Staff Reporter

Aim is to augment sericulture activities

KOCHI: The Kerala State Sericulture Co-operative Federation (Serifed) aims to bring 5,000 acres under sericulture by 2008-09 in addition to a programme to add another 2,000 acres in small and large sericulture farms by 2010 under the Serisree programme that was launched this year.

These programmes aim to augment the already thriving sericulture activities in some pockets in the State even as the Serifed initiatives received the full backing of the Central Silk Board (CSB).

H. Basker, Chief Executive Officer and Member Secretary of the CSB, assured Serifed that the board would extent all help to sericulture programmes in the State.

He was speaking at a day's workshop organised here on Thursday on promotion of bivoltine sericulture technology evolved under a development programme with assistance from the Japanese International Cooperation Agency (JICA).

Around 50 farmers engaged in sericulture in different districts in Kerala participated in the workshop, attended by Japanese experts. The workshop aimed to bring together experts and farmers for sharing of expertise and experiences.

The Serisree programme is being implemented over the next three years with focus on five districts. Cluster approach is being adopted to integrate farmers who have small and large holdings. Eight hundred families are being targeted in each of the districts.

Usha Devi Balakrishnan, managing director of Serifed, said Kerala was expected to produce about 20 tonnes of silk this year. Sericulture was introduced in the State as late as 1983-84. Mulberry plantation was now spread over 2,299 acres with 4,449 farmers involved. This number was expected to go up substantially over the next couple of years as Serifed programmes gained momentum.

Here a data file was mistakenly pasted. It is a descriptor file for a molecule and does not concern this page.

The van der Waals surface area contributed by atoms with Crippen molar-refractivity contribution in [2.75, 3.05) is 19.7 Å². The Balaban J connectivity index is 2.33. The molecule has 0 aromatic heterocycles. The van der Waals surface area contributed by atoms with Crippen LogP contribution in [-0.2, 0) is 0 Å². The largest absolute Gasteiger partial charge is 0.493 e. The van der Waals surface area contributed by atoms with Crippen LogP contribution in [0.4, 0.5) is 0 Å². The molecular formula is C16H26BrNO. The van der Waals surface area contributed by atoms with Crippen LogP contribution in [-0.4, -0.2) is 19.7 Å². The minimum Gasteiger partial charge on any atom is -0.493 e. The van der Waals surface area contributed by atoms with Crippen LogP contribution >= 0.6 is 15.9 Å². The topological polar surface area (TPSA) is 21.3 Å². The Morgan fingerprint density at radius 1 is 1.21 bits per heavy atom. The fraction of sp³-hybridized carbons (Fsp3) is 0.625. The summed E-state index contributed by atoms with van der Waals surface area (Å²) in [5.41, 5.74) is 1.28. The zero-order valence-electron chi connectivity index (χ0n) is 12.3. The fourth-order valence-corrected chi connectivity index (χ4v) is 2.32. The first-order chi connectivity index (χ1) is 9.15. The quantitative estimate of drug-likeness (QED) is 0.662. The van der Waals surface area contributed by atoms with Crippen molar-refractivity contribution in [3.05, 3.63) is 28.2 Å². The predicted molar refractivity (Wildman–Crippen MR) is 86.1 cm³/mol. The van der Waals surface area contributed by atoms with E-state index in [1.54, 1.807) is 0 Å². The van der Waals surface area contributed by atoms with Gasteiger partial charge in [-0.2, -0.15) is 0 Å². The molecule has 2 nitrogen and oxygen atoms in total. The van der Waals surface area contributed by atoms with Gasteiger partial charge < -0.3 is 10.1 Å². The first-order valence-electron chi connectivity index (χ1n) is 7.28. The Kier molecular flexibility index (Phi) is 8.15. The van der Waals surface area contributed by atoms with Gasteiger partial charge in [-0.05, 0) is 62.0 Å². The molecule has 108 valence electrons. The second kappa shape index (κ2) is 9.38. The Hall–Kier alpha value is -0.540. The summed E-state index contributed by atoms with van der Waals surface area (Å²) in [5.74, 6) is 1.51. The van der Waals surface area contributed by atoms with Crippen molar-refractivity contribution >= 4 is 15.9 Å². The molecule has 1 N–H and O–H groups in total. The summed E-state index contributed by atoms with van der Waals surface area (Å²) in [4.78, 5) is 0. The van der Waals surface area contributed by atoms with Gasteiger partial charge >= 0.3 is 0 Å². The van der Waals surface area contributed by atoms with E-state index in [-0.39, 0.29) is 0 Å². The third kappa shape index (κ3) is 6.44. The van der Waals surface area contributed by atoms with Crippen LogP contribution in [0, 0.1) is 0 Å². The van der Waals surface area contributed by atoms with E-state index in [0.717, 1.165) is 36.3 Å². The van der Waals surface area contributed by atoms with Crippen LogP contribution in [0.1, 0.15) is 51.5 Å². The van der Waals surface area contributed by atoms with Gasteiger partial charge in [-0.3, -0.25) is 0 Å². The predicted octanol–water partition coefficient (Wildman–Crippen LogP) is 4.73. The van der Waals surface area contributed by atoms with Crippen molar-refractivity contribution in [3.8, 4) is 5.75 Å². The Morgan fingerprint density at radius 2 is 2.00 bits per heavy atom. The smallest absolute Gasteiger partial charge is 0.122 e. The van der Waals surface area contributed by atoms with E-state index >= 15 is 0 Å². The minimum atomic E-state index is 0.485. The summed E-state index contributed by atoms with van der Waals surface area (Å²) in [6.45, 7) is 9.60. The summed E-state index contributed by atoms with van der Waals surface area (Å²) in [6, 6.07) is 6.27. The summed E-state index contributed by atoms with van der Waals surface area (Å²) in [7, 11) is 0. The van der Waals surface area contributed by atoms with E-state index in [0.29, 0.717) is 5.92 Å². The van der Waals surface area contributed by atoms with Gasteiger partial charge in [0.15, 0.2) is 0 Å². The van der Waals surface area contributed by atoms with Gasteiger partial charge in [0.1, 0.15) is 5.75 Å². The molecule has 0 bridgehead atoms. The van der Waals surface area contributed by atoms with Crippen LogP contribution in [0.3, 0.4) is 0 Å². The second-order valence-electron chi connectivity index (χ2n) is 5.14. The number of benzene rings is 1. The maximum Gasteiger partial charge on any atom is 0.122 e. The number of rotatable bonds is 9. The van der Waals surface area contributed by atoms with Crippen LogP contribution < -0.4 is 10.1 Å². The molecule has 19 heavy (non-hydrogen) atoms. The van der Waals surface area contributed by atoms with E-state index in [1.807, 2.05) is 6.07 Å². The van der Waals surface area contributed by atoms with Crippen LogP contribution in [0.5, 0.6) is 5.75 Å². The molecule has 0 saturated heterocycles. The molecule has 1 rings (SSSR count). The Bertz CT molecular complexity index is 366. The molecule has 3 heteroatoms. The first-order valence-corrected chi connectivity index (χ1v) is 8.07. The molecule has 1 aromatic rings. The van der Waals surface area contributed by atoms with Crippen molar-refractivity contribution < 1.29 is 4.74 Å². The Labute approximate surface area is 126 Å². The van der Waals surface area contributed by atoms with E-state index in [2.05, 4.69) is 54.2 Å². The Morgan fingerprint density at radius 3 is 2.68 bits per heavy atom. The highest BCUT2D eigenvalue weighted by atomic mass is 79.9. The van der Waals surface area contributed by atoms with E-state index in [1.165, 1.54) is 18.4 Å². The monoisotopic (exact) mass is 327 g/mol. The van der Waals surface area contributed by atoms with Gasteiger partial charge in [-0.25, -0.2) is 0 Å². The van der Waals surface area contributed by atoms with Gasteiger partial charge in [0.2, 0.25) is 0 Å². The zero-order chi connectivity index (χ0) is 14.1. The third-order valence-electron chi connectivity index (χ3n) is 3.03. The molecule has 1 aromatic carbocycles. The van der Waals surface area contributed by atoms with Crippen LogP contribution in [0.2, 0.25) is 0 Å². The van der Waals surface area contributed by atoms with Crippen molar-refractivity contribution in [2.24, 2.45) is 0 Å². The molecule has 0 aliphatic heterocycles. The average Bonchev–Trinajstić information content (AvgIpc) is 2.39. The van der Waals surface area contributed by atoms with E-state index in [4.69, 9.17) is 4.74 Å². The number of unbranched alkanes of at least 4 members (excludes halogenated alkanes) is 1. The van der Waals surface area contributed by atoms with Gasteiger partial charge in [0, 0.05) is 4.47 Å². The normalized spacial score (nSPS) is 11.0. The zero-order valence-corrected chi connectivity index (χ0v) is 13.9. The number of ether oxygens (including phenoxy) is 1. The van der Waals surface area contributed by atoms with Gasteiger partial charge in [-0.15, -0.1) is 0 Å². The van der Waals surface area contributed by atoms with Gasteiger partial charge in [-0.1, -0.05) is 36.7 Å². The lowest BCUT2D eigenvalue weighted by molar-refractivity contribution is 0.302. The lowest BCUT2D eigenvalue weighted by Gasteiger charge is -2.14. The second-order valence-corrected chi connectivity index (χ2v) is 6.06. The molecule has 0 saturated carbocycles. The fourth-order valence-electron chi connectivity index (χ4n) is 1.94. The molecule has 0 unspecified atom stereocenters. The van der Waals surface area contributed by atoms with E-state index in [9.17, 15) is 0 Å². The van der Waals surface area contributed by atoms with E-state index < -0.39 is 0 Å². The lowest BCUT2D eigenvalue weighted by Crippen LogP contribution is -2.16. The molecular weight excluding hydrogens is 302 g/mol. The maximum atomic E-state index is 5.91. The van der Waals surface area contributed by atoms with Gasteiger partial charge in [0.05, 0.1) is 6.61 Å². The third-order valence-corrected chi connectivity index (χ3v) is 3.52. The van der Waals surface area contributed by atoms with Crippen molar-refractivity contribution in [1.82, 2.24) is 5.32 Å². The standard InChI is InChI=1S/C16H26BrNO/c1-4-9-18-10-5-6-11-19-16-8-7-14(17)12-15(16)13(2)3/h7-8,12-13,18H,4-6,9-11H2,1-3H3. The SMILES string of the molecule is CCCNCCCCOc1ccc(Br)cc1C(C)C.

Sericulture had made significant headway in Palakkad, Malappuram, Kasaragod, Wayanad, Thrissur and Kollam districts. Idukki was a potential growth area.

"According to Serifed figures, cocoon production in the State is 92,083 kg with an average productivity of 40 kg per 100 DFLs (disease-free laying). One of the technology programmes being initiated by Serifed is the Soil to Silk programme in Kasaragod district.

The programme gives equal importance to pre and post cocoon phases. The Soil to Silk programme will be extended to other districts."

Ms. Balakrishnan said Serifed had sought the assistance of the Central Silk Board in setting up a training and research and development centre either in Kollam or Kasaragod.

She said the CSB was open to the suggestion and promised to help set up the centre.

Kozo Ito, Deputy Resident Representative, JICA India office; H. Yanagawa, chief advisor; R.G. Geetha Devi, Joint Director, Central Sericulture Research and Training Institute, Mysore; K. Kojima, expert in extension; T. Yamamoto, expert in training; T.H. Somasekhar, Director, Central Silk Technological Research Institute (CSTRI), Bangalore; R.K. Rajan, Joint Director, CSTRI, and Jayant Jayaswal, Joint Director, CSB, were among the speakers at the workshop.